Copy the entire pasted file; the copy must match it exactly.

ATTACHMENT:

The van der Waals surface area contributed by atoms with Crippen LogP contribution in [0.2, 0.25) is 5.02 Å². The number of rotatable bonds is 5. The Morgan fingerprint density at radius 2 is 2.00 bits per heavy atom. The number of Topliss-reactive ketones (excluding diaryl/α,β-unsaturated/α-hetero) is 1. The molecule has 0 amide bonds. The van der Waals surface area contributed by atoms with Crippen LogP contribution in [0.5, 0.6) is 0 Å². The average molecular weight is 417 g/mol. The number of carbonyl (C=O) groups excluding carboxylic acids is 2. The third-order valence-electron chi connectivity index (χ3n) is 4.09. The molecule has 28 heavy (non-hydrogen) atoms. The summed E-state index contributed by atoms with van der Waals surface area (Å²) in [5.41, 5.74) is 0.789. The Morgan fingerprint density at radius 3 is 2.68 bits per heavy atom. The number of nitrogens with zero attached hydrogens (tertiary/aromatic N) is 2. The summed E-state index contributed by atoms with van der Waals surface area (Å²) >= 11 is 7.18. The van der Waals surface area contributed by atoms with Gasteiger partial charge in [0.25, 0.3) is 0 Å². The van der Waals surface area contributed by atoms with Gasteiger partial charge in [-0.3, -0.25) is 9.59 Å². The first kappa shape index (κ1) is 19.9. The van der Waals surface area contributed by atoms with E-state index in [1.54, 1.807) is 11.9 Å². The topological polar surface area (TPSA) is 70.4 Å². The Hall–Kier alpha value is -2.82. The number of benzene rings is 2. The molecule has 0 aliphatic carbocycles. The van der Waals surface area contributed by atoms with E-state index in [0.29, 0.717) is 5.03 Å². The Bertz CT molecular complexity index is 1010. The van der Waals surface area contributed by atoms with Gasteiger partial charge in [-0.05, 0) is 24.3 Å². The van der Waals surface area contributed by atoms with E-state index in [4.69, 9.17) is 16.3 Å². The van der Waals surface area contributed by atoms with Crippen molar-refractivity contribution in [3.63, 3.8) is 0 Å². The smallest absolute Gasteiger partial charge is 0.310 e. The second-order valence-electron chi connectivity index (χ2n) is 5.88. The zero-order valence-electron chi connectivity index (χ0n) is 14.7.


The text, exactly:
The van der Waals surface area contributed by atoms with Crippen LogP contribution in [0.2, 0.25) is 5.02 Å². The number of rotatable bonds is 5. The Morgan fingerprint density at radius 2 is 2.00 bits per heavy atom. The number of Topliss-reactive ketones (excluding diaryl/α,β-unsaturated/α-hetero) is 1. The molecule has 0 amide bonds. The van der Waals surface area contributed by atoms with Crippen LogP contribution in [0.5, 0.6) is 0 Å². The average molecular weight is 417 g/mol. The number of carbonyl (C=O) groups excluding carboxylic acids is 2. The third-order valence-electron chi connectivity index (χ3n) is 4.09. The molecule has 28 heavy (non-hydrogen) atoms. The summed E-state index contributed by atoms with van der Waals surface area (Å²) in [5.41, 5.74) is 0.789. The Morgan fingerprint density at radius 3 is 2.68 bits per heavy atom. The number of nitrogens with zero attached hydrogens (tertiary/aromatic N) is 2. The summed E-state index contributed by atoms with van der Waals surface area (Å²) >= 11 is 7.18. The van der Waals surface area contributed by atoms with Gasteiger partial charge in [0.25, 0.3) is 0 Å². The van der Waals surface area contributed by atoms with Gasteiger partial charge in [-0.3, -0.25) is 9.59 Å². The first kappa shape index (κ1) is 19.9. The van der Waals surface area contributed by atoms with E-state index in [1.54, 1.807) is 11.9 Å². The topological polar surface area (TPSA) is 70.4 Å². The Hall–Kier alpha value is -2.82. The number of benzene rings is 2. The molecule has 0 aliphatic carbocycles. The van der Waals surface area contributed by atoms with E-state index in [0.29, 0.717) is 5.03 Å². The Bertz CT molecular complexity index is 1010. The van der Waals surface area contributed by atoms with Gasteiger partial charge in [-0.05, 0) is 24.3 Å². The van der Waals surface area contributed by atoms with E-state index in [4.69, 9.17) is 16.3 Å². The van der Waals surface area contributed by atoms with Crippen molar-refractivity contribution in [3.63, 3.8) is 0 Å². The smallest absolute Gasteiger partial charge is 0.310 e. The second-order valence-electron chi connectivity index (χ2n) is 5.88. The zero-order valence-electron chi connectivity index (χ0n) is 14.7.